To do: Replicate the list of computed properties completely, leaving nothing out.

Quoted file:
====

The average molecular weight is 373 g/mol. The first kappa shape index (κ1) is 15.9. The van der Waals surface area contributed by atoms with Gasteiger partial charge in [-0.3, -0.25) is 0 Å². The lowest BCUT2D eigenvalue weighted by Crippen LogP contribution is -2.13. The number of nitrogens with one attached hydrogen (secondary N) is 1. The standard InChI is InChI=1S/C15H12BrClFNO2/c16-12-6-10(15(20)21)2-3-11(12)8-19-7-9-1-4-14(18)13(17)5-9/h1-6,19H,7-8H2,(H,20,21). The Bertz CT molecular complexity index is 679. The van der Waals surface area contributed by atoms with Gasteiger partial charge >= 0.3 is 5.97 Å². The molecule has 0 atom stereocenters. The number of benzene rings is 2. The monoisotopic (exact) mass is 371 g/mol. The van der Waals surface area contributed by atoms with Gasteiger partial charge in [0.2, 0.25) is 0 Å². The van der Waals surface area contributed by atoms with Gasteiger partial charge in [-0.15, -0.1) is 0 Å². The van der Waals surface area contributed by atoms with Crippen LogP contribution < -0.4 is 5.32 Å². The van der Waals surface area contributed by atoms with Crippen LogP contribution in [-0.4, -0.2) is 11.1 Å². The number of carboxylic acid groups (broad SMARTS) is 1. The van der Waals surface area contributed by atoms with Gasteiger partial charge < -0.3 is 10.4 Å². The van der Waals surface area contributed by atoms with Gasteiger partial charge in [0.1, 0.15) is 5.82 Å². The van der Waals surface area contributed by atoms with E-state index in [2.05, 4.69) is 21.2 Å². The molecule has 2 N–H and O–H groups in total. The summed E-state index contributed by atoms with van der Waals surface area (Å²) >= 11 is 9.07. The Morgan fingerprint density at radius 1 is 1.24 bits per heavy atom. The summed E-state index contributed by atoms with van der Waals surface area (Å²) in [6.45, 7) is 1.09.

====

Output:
The average molecular weight is 373 g/mol. The first kappa shape index (κ1) is 15.9. The van der Waals surface area contributed by atoms with Gasteiger partial charge in [-0.3, -0.25) is 0 Å². The lowest BCUT2D eigenvalue weighted by Crippen LogP contribution is -2.13. The number of nitrogens with one attached hydrogen (secondary N) is 1. The standard InChI is InChI=1S/C15H12BrClFNO2/c16-12-6-10(15(20)21)2-3-11(12)8-19-7-9-1-4-14(18)13(17)5-9/h1-6,19H,7-8H2,(H,20,21). The Bertz CT molecular complexity index is 679. The van der Waals surface area contributed by atoms with Gasteiger partial charge >= 0.3 is 5.97 Å². The molecule has 0 atom stereocenters. The number of benzene rings is 2. The monoisotopic (exact) mass is 371 g/mol. The van der Waals surface area contributed by atoms with Gasteiger partial charge in [0.2, 0.25) is 0 Å². The van der Waals surface area contributed by atoms with Gasteiger partial charge in [-0.15, -0.1) is 0 Å². The van der Waals surface area contributed by atoms with Crippen LogP contribution < -0.4 is 5.32 Å². The van der Waals surface area contributed by atoms with Crippen LogP contribution in [-0.4, -0.2) is 11.1 Å². The number of carboxylic acid groups (broad SMARTS) is 1. The van der Waals surface area contributed by atoms with Gasteiger partial charge < -0.3 is 10.4 Å². The van der Waals surface area contributed by atoms with Gasteiger partial charge in [0.1, 0.15) is 5.82 Å². The van der Waals surface area contributed by atoms with E-state index in [2.05, 4.69) is 21.2 Å². The molecule has 2 N–H and O–H groups in total. The summed E-state index contributed by atoms with van der Waals surface area (Å²) >= 11 is 9.07. The Morgan fingerprint density at radius 1 is 1.24 bits per heavy atom. The summed E-state index contributed by atoms with van der Waals surface area (Å²) in [6.45, 7) is 1.09.